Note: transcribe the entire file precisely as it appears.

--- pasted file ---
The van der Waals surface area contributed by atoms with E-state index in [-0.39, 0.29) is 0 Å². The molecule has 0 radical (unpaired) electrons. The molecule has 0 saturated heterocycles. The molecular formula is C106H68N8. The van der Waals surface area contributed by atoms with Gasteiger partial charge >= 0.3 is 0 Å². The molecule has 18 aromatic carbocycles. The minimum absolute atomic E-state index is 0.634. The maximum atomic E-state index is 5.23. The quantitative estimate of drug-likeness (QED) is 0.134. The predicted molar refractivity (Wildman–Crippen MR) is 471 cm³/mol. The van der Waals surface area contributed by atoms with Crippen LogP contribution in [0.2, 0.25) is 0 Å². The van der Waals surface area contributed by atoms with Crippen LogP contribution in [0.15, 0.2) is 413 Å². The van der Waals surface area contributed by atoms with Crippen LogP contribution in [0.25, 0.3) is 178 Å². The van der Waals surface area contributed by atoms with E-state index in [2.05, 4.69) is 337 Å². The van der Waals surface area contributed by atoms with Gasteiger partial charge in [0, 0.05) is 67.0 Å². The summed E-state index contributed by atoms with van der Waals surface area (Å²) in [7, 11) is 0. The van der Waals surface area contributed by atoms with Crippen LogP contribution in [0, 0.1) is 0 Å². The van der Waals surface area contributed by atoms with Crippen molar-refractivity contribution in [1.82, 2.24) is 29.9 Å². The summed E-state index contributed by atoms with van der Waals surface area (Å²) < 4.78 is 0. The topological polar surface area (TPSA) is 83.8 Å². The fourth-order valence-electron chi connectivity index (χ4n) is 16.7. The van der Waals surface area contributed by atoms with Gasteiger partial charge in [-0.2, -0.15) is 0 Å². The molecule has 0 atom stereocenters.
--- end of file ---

The van der Waals surface area contributed by atoms with E-state index in [-0.39, 0.29) is 0 Å². The molecule has 0 radical (unpaired) electrons. The molecule has 0 saturated heterocycles. The molecular formula is C106H68N8. The van der Waals surface area contributed by atoms with Gasteiger partial charge >= 0.3 is 0 Å². The molecule has 18 aromatic carbocycles. The minimum absolute atomic E-state index is 0.634. The maximum atomic E-state index is 5.23. The quantitative estimate of drug-likeness (QED) is 0.134. The predicted molar refractivity (Wildman–Crippen MR) is 471 cm³/mol. The van der Waals surface area contributed by atoms with Crippen LogP contribution in [0.2, 0.25) is 0 Å². The van der Waals surface area contributed by atoms with Crippen LogP contribution in [0.15, 0.2) is 413 Å². The van der Waals surface area contributed by atoms with Crippen LogP contribution in [0.25, 0.3) is 178 Å². The van der Waals surface area contributed by atoms with E-state index in [2.05, 4.69) is 337 Å². The van der Waals surface area contributed by atoms with Gasteiger partial charge in [0, 0.05) is 67.0 Å². The summed E-state index contributed by atoms with van der Waals surface area (Å²) in [7, 11) is 0. The van der Waals surface area contributed by atoms with Crippen LogP contribution in [0, 0.1) is 0 Å². The van der Waals surface area contributed by atoms with Crippen molar-refractivity contribution in [1.82, 2.24) is 29.9 Å². The summed E-state index contributed by atoms with van der Waals surface area (Å²) < 4.78 is 0. The topological polar surface area (TPSA) is 83.8 Å². The fourth-order valence-electron chi connectivity index (χ4n) is 16.7. The van der Waals surface area contributed by atoms with Gasteiger partial charge in [-0.2, -0.15) is 0 Å². The molecule has 0 atom stereocenters.